Chennai-based Agnikul on Tuesday announced that it had successfully test-fired its 3D-printed engine. The test was conducted with the support of IN-SPACe and ISRO.
Called Agnilet, the spacetech startup tested the single piece 3D-printed engine at Vertical Test Facility, Thumba Equatorial Rocket Launching Station (TERLS), at Vikram Sarabhai Space Center (VSSC), Thiruvananthapuram.
The startup recently announced that the Government of India awarded them the patent for the design and manufacturing of their single-piece rocket engines. Agnilet is one such single piece engine. It also is the world's first single-piece 3D-printed rocket engine fully designed and manufactured in India.
This new test at TERLS has validated the design and manufacturing methodology followed by the startup. Also, this is a major milestone for 3D printing technology in India.
In a statement, Srinath Ravichandran, co-founder and CEO at Agnikul said, “This is an unforgettable moment for all of us here at Agnikul. Besides validating our in-house technology, this is also a huge step in understanding how to design, develop and fire rocket engines at a professional level. We are incredibly thankful to IN-SPACe and ISRO for making this happen. Also grateful to the Indian Government for having made such efforts possible by the creation of IN-SPACe.”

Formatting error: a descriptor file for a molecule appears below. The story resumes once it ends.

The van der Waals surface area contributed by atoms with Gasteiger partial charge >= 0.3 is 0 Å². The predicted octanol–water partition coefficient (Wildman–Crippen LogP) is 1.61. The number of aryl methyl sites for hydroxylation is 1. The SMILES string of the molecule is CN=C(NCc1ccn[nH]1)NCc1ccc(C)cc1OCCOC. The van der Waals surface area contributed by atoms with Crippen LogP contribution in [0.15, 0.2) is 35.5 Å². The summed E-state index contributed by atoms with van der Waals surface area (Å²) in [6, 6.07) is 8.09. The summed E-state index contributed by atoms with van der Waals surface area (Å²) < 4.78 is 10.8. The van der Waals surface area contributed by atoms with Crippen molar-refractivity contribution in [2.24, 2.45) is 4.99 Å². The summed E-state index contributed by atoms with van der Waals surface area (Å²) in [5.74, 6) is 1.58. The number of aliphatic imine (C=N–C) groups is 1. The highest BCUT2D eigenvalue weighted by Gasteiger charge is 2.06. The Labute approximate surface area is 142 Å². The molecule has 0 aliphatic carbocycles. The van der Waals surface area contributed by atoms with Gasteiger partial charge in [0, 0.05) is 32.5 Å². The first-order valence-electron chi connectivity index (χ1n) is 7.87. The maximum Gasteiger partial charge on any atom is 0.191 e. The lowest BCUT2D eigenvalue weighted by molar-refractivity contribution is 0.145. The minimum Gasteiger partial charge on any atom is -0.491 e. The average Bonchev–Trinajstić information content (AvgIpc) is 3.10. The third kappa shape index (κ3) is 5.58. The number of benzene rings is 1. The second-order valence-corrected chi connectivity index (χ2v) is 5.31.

Agnikul had recently announced the inauguration of its Rocket Factory- 1, which is India’s first-ever rocket facility dedicated to 3D print such rocket engines at scale situated at the IIT Madras Research Park.
The new state-of-the-art production house houses world-class machinery, including a 400mm x 400mm x 400mm metal 3D-printer from EOS, and a host of other machines that will enable end-to-end manufacturing of a rocket engine under one roof.
Agnikul has raised total funding of Rs 105 crore (USD 15 million) from Mayfield India, pi Ventures, Speciale Invest and a host of others including prominent angels such as Anand Mahindra and Naval Ravikant since 2019.